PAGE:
Posted by: Brad Nixon | March 24, 2010

Sex Life in Ancient Rome

There. With that title, you HAVE to look. You dare NOT look. What if you miss something?

We all have ways of coping with extraordinarily bad days, as well as strategies and tactics for those everyday merely-irritating annoyances. Tuesday was one of the former.

Ways of dealing: think of a wonderful place you visited on one of the best days of your life; count your innumerable blessings; recall all the kindnesses you’ve received from people, whether you deserved them or not; play a favorite inspiring piece of music or recall a glorious painting. All have merit. For those of us who like to read there are innumerable forms of consolation, including going back to a favorite book and rereading it. For those with powerful memories, consolation may be as simple as recalling a passage from that favorite book, whether it’s a particular scene or even just a trenchant quote. There are multitudes of quotes, and books full of nothing but quotes, like Winston Churchill’s famous, “When you’re going through hell, keep going!” Whatever helps.

For me, the book is Lucky Jim, Kingsley Amis’ satiric masterpiece. Is this the funniest book ever written? Possibly. Three Men in a Boat comes close, but doesn’t sustain the humor as throughly as Lucky Jim. I have no idea how many times I’ve read it, but more than Lord of the Rings (it’s far shorter than LOTR), more than The Sun Also Rises (WAY funnier than TSAR and without so much irony or pity). Lucky Jim has been my harbor in many a storm. If I were to write a Philosophy of Life it might be something like Being and Nothingness and Lucky Jim (and everyone is praying, “Please, blaknissan, do NOT write a Philosophy of Life. Stick to blogging”).

I won’t give you the full synopsis, which isn’t pertinent here, although I do have to mention that Amis’ book includes the funniest (and perhaps truest) description ever of a hangover. That alone is worth the price of admission. The book’s hero, Jim Dixon, an academic in the history department of an unnamed university in England, is one of those classic postwar anti-heroes, beset by a nincompoop for a supervising professor, an on-off relationship with the suicidal Margaret — a colleague he’s not really certain he even likes all that much — and the vagaries of his attempts to succeed well enough to gain tenure. Poor Dixon is always downhill of whatever trouble is brewing and Amis describes every setback, every embarrassing faux pas in hilarious detail.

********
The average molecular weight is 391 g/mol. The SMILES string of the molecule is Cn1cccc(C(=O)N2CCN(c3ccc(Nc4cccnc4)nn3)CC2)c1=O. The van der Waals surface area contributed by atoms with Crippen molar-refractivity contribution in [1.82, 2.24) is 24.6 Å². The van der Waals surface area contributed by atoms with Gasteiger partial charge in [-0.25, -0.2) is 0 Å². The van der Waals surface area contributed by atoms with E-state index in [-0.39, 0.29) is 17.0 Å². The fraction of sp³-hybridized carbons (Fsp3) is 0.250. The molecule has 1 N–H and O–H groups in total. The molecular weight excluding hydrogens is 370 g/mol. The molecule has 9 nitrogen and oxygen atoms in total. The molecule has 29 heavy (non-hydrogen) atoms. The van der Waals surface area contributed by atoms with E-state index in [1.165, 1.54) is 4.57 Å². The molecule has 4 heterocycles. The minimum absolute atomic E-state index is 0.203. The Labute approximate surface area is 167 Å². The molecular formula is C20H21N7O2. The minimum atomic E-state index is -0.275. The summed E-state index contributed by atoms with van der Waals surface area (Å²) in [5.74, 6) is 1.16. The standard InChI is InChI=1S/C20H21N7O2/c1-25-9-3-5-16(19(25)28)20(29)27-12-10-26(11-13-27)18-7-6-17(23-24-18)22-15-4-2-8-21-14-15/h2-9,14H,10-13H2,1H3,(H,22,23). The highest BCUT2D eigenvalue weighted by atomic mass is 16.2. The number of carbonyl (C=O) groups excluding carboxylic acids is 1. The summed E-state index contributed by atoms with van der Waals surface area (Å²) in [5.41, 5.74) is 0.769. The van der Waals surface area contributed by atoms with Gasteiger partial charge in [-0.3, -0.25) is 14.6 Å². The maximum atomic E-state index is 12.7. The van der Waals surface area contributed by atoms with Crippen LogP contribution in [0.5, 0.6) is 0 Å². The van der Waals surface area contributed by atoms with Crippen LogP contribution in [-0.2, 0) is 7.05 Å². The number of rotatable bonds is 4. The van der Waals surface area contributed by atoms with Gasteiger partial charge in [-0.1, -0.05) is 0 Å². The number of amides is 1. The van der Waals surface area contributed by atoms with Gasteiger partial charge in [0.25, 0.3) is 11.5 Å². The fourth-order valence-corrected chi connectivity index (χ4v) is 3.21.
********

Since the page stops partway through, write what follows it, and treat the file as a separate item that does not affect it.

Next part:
What brings Jim Dixon to mind today is his own coping mechanism, which he employs when he finds himself confronted by some particularly egregious idiocy from Professor Welch or snide behavior from Welch’s pompous son, among others. Jim has a set of faces he makes secretly to himself, which he uses to silently express his dislike and disdain for these people to whom circumstances force him to be respectful. My favorite is his “Sex Life in Ancient Rome” face, in which he contorts his features into a drooling leer suggesting the deepest debauchery of the Empire. Hilarious. We all probably have a similar set of faces we use, whether we actually put them on in times of stress or not.

So, today, it’s “Sex Life in Ancient Rome” for all. Let ‘er rip. You’ll feel better.

Note: the titles of the books all link to online sites if you’re inclined to investigate more. Well, I didn’t give a link for LOTR — I’m assuming all my readers have that one memorized. I note that Powell’s lists a first American edition for $300. Hmmm ….

© Brad Nixon 2010, 2016



  1. I bet you get mega hits with THAT title! I thought so even before I read your first paragraph. You tricky guy, you.


  2. One of your paragraphs contains the passage, “is always downhill of whatever trouble is brewing.” That is a gem.


  3. Can’t wait for the sequel: “Sex Life in Contemporary Rome.”


  4. Glad you have something so amusing to brighten a dull day. Lucky Jim is a hoot and thanks for the tip, which you actually gave indirectly several blogs back by recommending Cultural Amnesia and passing the torch to Clive James who regards that book so highly.

    Also happy you clarified that Churchill line which has seen so much air play in a recently popular country song.


    • Didn’t know about the current song, or I’d’ve used a different quote!


  5. Wow! I never knew TSAR was supposed to be funny. Totally missed it all these years. Always saw it on a general level as an anti-war novel, and on a specific, individual level as the psychological struggle of one man. Sometimes I’m too dense, serious, or whatever. Brad, please bring me out of the Tender Night, and into the Rising Sun.


    • Certainly not a comic novel, but there are some humorous moments, though always heavily ironic.


      • I must have been tin-headed to the iron-y! Perhaps the heavy irony weighed the novel down. It did give me a sinking feeling.


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